By Alhaji Alhasan Abdulai

?The government?s order banning the use of??? state funds to buy hampers for distribution during Christmas and other festivities has taken the nation by storm. Some notable personalities who wish the nation well consider the order by the President as a good policy that would lead to reducing needless expenditure of public funds.

hampersA leading anti corruption activist Mr Vitus Azeem of Ghana Integrity Initiative in? ?welcoming? the order? called on the government to endeavor to ?implement the directive? and? ?advised ??Ministries, Departments and Agencies (MDAs) involved ?to desist from using state funds to purchase hampers for individuals and institutions during the yuletide.

He went on to suggest that a body be instituted to monitor the implementation of the policy ??otherwise the order might not be obeyed.

The exchange of gifts is normal in Ghana in accordance with our customs traditions and religious teachings. During Christmas and other traditional and religious festivities Ghanaians exchange gifts such as soft drinks food and other items. However this is done by the individuals, clans and traditional authorities using their own internally generated funds.

Private organizations some of which follow our colonial business legacies are also known to have also raised the bar of gifts by providing their business partners with gifts that go beyond food and drinks to motor bikes, cars and houses.?? This appears to be a normal convention. However?? the private businessmen and women must do so with care by working within the agreed remit of the law to avoid being seen as using such huge gifts to influence their business partners especially those in government offices.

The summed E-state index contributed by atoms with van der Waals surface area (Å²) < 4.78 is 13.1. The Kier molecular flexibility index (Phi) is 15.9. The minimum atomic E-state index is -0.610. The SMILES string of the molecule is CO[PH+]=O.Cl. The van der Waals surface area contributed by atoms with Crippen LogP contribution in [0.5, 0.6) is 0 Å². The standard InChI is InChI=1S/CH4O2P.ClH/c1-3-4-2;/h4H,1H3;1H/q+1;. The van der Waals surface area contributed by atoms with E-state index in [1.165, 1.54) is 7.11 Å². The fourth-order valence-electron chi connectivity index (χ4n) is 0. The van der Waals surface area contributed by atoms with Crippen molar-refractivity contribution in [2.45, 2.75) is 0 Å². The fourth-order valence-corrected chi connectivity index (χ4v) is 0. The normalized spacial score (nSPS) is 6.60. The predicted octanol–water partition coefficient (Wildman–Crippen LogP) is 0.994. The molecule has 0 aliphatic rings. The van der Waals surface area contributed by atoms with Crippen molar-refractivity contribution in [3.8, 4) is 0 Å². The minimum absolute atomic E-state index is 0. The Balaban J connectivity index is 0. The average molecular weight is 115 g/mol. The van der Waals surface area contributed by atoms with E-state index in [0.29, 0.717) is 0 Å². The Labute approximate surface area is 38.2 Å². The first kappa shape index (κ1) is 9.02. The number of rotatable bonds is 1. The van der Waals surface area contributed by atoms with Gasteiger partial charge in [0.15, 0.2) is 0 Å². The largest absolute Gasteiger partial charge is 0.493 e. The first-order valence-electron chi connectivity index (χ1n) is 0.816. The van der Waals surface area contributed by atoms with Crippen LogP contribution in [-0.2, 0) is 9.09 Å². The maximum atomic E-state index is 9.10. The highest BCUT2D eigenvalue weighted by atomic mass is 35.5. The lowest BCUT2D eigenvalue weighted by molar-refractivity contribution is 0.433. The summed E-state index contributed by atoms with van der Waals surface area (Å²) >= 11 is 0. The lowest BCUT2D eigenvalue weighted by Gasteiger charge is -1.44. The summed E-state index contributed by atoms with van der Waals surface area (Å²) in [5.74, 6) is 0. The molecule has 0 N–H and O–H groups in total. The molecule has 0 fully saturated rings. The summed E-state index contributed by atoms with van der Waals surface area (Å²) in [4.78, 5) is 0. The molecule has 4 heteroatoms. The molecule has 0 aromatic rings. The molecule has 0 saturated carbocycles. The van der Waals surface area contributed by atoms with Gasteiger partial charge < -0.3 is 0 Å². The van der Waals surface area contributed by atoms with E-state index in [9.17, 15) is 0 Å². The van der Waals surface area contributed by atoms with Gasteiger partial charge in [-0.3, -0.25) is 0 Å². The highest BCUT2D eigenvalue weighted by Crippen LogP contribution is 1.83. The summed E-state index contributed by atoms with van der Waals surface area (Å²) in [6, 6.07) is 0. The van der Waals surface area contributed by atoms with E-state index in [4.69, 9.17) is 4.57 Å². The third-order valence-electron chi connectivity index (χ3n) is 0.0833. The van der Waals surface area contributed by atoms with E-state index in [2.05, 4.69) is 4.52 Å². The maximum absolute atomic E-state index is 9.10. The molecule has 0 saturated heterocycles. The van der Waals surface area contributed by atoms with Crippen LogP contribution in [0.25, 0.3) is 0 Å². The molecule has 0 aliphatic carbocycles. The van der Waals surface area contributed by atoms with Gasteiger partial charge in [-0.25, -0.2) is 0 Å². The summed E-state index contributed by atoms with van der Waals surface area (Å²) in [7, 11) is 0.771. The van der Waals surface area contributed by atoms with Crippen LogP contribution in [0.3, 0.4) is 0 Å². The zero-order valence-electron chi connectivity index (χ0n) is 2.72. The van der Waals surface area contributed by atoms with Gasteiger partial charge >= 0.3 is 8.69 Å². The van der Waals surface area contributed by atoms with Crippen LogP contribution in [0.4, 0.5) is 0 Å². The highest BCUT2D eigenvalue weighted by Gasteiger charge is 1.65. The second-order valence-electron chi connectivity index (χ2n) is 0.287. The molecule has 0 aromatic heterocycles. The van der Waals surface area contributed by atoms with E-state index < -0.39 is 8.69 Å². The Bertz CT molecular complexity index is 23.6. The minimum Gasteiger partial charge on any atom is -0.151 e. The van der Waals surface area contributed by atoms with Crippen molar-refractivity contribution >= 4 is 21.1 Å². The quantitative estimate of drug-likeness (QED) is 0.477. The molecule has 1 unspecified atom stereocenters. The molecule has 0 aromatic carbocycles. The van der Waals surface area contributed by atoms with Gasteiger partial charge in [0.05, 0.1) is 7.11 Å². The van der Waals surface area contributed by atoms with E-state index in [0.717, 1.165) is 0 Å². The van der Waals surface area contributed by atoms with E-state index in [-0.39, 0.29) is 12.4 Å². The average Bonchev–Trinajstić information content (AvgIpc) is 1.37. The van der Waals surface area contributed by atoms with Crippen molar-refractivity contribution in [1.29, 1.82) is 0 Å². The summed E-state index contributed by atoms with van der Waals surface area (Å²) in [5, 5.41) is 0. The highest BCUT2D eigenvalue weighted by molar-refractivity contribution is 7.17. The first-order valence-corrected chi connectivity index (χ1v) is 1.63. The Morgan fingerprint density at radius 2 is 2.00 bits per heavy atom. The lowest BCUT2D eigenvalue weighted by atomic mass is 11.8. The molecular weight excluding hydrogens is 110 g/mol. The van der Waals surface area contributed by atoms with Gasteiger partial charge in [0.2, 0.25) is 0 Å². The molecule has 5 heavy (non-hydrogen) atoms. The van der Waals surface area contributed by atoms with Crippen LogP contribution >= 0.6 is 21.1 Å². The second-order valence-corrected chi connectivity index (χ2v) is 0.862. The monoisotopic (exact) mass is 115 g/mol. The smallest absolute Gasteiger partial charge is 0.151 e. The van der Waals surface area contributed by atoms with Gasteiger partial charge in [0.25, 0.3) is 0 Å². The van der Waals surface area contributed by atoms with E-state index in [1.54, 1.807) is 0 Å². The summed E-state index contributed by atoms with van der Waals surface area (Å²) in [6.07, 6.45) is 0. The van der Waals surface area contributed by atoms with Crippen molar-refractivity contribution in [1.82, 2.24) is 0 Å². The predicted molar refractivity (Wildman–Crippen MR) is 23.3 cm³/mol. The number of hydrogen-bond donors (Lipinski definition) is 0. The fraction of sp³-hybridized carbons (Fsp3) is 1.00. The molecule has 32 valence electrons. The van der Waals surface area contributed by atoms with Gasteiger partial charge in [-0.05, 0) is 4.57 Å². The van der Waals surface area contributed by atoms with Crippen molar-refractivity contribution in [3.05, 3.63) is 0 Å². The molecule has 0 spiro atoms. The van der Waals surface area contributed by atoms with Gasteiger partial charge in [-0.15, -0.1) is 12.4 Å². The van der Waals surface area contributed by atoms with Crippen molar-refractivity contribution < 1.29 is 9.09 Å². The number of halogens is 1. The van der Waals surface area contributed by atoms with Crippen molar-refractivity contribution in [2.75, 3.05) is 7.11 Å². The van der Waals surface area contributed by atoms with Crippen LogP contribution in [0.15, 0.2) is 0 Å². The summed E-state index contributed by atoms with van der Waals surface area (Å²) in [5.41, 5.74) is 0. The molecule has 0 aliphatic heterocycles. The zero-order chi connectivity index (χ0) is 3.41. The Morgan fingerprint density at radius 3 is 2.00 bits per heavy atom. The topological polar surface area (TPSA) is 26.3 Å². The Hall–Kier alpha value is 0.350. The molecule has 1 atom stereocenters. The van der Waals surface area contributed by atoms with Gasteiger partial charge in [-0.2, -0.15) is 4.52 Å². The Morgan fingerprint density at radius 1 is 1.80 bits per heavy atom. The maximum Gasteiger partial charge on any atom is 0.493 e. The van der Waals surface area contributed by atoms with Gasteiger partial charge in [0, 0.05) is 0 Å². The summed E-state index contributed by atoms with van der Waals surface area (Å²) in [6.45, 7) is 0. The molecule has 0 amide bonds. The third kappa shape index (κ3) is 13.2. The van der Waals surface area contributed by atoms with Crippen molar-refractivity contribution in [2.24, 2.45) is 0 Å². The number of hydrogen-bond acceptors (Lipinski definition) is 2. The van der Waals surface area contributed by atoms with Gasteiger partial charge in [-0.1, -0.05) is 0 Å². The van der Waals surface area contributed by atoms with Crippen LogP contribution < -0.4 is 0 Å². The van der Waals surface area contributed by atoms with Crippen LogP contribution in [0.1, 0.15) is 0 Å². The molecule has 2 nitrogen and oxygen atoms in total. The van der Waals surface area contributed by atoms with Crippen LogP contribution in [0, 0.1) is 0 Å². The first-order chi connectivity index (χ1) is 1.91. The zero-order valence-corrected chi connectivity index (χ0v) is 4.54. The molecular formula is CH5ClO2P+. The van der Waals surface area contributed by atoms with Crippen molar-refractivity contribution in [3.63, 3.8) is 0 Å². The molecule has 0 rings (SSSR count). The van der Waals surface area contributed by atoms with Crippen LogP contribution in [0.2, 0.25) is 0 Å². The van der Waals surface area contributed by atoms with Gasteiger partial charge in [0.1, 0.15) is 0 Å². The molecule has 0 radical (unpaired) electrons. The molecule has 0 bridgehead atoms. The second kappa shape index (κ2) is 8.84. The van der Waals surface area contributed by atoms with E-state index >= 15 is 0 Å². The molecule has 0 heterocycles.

If private individuals and organizations have the luxury of exchanging gifts during festivities this should not be done by government establishments that rely on monies in the nation?s coffers that is not enough to meet the needs of the nation. All those organizations that are involved in the practice of giving out hampers are among those that are not given enough funds for their services to the state. The government has gone with ?cup in hand? for funds outside Ghana to fill the holes in the budgets of those organizations.

We have been informed by a policy Think Tank that the directive by the president is likely to save the nation a whopping eleven million Ghana cedis GHS11m.

The? organization known as the ?Centre for Policy Research (CPR) says their study on state institutions in the country reveals that Ministries, Departments and Agencies (MDAs) as well as quasi-independent state institutions ?spend on the average Gh?30,000 of the tax payers money to buy hampers for board members, senior executives and some officials of their partner institutions.

As indicated earlier this move by government would bring us huge savings that could be directed into other areas like education, health and sanitation. As a nation that relies on donors to cushion our budgetary allocations, the symbolic move might also win for the nation sympathy and support.

Though the order has gained general acceptance there are those who think it has come a little too late in the year when many state organizations might have placed orders for gift items already. In view of this government has a responsibility to institute a check on this to deal with any problem arising out of the situation.

All those affected by the order must accept it in good faith in order for us to save our hard earned monies that otherwise is spent on expensive hampers. I believe that all of us can do with modest or no hampers during our festivities by relying on biscuits soft drinks and food that we exchange during festivities.

By Alhaji Alhasan Abdulai

Executive Director

eanfoworld for sustainable development

0244 370345/ 0264370345/0208844791????? [email protected]/[email protected]




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